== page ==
Next-generation climate models: worse than ever!

Back in February, Pat Michaels dropped something of a bombshell. It was an exposé of the Achilles heel of alarmist climate science.

He did it in a lecture, just posted to YouTube on June 11, at a joint meeting of the Independent Institute and the National Association of Scholars. What he showed was that practically all the climate models on which the Intergovernmental Panel on Climate Change and lots of national governments rely are wrong—hopelessly, egregiously, starkly wrong. And all (but one) in the direction of exaggerating CO2’s warming effect.

Why? Because modelers tune their models to reproduce the 20th-century temperature record. Yet the models supposedly model how global average (near-surface) temperature responds to rising atmospheric CO2 concentration. And the problem with that is that there’s no way the first half (roughly) of the 20th-century temperature record was driven by CO2.

Michaels demonstrates that by showing that, if the comparatively small amount of added CO2 in the first half of the century drove as much warming as occurred then, then the much greater amount of CO2 added in the second half should have added a whole lot more warming than actually occurred.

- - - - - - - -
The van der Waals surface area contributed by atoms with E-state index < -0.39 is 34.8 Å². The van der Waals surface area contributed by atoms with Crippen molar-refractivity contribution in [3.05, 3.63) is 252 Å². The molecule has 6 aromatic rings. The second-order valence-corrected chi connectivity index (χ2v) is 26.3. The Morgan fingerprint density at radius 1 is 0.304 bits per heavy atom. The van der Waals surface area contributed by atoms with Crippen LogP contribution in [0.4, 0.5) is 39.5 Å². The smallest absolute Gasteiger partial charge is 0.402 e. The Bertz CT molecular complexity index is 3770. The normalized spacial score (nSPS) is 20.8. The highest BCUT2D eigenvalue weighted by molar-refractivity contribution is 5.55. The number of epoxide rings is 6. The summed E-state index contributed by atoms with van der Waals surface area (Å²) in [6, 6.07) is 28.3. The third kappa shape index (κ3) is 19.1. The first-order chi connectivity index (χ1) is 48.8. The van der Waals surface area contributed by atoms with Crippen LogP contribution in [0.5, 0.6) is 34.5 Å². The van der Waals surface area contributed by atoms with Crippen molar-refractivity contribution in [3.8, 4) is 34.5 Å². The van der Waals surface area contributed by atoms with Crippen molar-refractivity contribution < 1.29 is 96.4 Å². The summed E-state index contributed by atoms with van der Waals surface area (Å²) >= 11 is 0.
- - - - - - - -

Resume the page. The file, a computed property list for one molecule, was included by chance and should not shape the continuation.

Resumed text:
Having made that point, Michaels reminds us that good scientists, when observations contradict predictions based on their models, revise the models so as to come closer to the observations. But that’s exactly the opposite of what’s happening in the alarmist climate modeling community.

The “Coupled Model Intercomparison Project” 5th generation models (CMIP-5) simulated, on average 2.75 times as much warming as actually observed by radiosondes (temperature sensors carried aloft by weather balloons) from 1979–2018, as Michaels showed with this graph, courtesy of John Christy:

Now the CMIP-6 models are starting to come out. One would expect that refinements would bring their simulations closer to the observations. The opposite is the case. The new models—as many as had been reported as of late 2019—simulate not 2.75 but roughly 3.5 times the warming observed by radiosondes, as shown in this graph:

In short, far from improving the models, the modelers are making them worse than ever. After the hundreds of millions of dollars spent on them, one would hope for a different outcome.

Perhaps it’s driven not so much by honest scientific endeavor as by an agenda.